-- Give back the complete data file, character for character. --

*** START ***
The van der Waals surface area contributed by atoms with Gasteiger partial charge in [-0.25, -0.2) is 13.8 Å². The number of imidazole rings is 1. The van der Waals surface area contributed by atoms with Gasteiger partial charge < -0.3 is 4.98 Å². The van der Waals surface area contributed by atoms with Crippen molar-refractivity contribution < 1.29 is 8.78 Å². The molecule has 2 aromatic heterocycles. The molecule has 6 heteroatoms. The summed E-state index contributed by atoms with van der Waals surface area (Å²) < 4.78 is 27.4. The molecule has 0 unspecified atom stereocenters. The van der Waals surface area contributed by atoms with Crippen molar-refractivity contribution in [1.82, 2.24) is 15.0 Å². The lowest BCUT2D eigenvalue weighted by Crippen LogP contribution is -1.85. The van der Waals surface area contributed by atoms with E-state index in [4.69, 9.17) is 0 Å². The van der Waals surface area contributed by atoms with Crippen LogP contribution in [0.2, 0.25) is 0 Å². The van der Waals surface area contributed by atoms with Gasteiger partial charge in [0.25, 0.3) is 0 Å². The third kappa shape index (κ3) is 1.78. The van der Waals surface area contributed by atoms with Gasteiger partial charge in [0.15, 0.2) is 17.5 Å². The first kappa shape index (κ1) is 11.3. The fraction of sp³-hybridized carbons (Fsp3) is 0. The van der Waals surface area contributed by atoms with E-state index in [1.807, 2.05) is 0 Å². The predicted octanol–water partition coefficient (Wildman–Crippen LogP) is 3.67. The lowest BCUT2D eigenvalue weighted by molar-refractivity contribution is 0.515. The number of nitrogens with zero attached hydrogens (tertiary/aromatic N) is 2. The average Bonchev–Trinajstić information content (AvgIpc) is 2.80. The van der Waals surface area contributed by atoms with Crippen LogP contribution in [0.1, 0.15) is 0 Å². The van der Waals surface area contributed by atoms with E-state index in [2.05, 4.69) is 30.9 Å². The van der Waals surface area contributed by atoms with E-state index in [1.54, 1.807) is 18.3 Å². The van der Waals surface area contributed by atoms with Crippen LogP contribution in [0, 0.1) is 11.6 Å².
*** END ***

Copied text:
The van der Waals surface area contributed by atoms with Gasteiger partial charge in [-0.25, -0.2) is 13.8 Å². The number of imidazole rings is 1. The van der Waals surface area contributed by atoms with Gasteiger partial charge < -0.3 is 4.98 Å². The van der Waals surface area contributed by atoms with Crippen molar-refractivity contribution < 1.29 is 8.78 Å². The molecule has 2 aromatic heterocycles. The molecule has 6 heteroatoms. The summed E-state index contributed by atoms with van der Waals surface area (Å²) < 4.78 is 27.4. The molecule has 0 unspecified atom stereocenters. The van der Waals surface area contributed by atoms with Crippen molar-refractivity contribution in [1.82, 2.24) is 15.0 Å². The lowest BCUT2D eigenvalue weighted by Crippen LogP contribution is -1.85. The van der Waals surface area contributed by atoms with E-state index in [4.69, 9.17) is 0 Å². The van der Waals surface area contributed by atoms with Crippen LogP contribution in [0.2, 0.25) is 0 Å². The van der Waals surface area contributed by atoms with Gasteiger partial charge in [0.25, 0.3) is 0 Å². The third kappa shape index (κ3) is 1.78. The van der Waals surface area contributed by atoms with Gasteiger partial charge in [0.15, 0.2) is 17.5 Å². The first kappa shape index (κ1) is 11.3. The fraction of sp³-hybridized carbons (Fsp3) is 0. The van der Waals surface area contributed by atoms with E-state index in [1.807, 2.05) is 0 Å². The predicted octanol–water partition coefficient (Wildman–Crippen LogP) is 3.67. The lowest BCUT2D eigenvalue weighted by molar-refractivity contribution is 0.515. The number of nitrogens with zero attached hydrogens (tertiary/aromatic N) is 2. The average Bonchev–Trinajstić information content (AvgIpc) is 2.80. The van der Waals surface area contributed by atoms with Crippen LogP contribution in [0.1, 0.15) is 0 Å². The van der Waals surface area contributed by atoms with E-state index in [2.05, 4.69) is 30.9 Å². The van der Waals surface area contributed by atoms with E-state index in [1.54, 1.807) is 18.3 Å². The van der Waals surface area contributed by atoms with Crippen LogP contribution in [0, 0.1) is 11.6 Å².